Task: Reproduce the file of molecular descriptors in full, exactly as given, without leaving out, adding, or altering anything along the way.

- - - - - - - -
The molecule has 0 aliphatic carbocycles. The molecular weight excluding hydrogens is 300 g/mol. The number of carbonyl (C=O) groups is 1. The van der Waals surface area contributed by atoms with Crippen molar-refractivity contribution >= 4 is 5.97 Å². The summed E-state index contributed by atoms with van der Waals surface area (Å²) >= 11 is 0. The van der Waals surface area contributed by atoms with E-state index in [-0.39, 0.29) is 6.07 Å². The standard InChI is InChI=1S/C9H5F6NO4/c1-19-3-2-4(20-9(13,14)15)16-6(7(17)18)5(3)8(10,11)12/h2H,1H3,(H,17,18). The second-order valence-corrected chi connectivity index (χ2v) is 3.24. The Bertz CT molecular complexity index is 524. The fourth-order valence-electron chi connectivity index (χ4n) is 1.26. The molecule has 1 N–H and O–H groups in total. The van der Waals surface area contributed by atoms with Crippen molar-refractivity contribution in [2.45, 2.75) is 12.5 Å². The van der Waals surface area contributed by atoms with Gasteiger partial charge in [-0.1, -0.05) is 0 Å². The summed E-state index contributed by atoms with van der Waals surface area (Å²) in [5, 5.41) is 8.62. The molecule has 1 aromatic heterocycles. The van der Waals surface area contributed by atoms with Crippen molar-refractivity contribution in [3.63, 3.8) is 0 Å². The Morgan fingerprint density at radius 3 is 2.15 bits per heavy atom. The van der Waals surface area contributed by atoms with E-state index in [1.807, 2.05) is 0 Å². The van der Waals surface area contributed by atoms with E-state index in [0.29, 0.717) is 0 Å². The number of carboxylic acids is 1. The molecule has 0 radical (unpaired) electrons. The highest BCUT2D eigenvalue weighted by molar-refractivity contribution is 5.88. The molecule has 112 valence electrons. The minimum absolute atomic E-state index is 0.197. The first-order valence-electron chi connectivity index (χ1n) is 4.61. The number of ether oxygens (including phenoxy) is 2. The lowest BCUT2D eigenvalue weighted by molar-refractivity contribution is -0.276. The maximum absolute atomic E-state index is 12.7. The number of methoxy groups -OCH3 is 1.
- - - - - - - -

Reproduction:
The molecule has 0 aliphatic carbocycles. The molecular weight excluding hydrogens is 300 g/mol. The number of carbonyl (C=O) groups is 1. The van der Waals surface area contributed by atoms with Crippen molar-refractivity contribution >= 4 is 5.97 Å². The summed E-state index contributed by atoms with van der Waals surface area (Å²) >= 11 is 0. The van der Waals surface area contributed by atoms with E-state index in [-0.39, 0.29) is 6.07 Å². The standard InChI is InChI=1S/C9H5F6NO4/c1-19-3-2-4(20-9(13,14)15)16-6(7(17)18)5(3)8(10,11)12/h2H,1H3,(H,17,18). The second-order valence-corrected chi connectivity index (χ2v) is 3.24. The Bertz CT molecular complexity index is 524. The fourth-order valence-electron chi connectivity index (χ4n) is 1.26. The molecule has 1 N–H and O–H groups in total. The van der Waals surface area contributed by atoms with Crippen molar-refractivity contribution in [2.45, 2.75) is 12.5 Å². The van der Waals surface area contributed by atoms with Gasteiger partial charge in [-0.1, -0.05) is 0 Å². The summed E-state index contributed by atoms with van der Waals surface area (Å²) in [5, 5.41) is 8.62. The molecule has 1 aromatic heterocycles. The van der Waals surface area contributed by atoms with Crippen molar-refractivity contribution in [3.63, 3.8) is 0 Å². The Morgan fingerprint density at radius 3 is 2.15 bits per heavy atom. The van der Waals surface area contributed by atoms with E-state index in [1.807, 2.05) is 0 Å². The van der Waals surface area contributed by atoms with E-state index in [0.29, 0.717) is 0 Å². The number of carboxylic acids is 1. The molecule has 0 radical (unpaired) electrons. The highest BCUT2D eigenvalue weighted by molar-refractivity contribution is 5.88. The molecule has 112 valence electrons. The minimum absolute atomic E-state index is 0.197. The first-order valence-electron chi connectivity index (χ1n) is 4.61. The number of ether oxygens (including phenoxy) is 2. The lowest BCUT2D eigenvalue weighted by molar-refractivity contribution is -0.276. The maximum absolute atomic E-state index is 12.7. The number of methoxy groups -OCH3 is 1.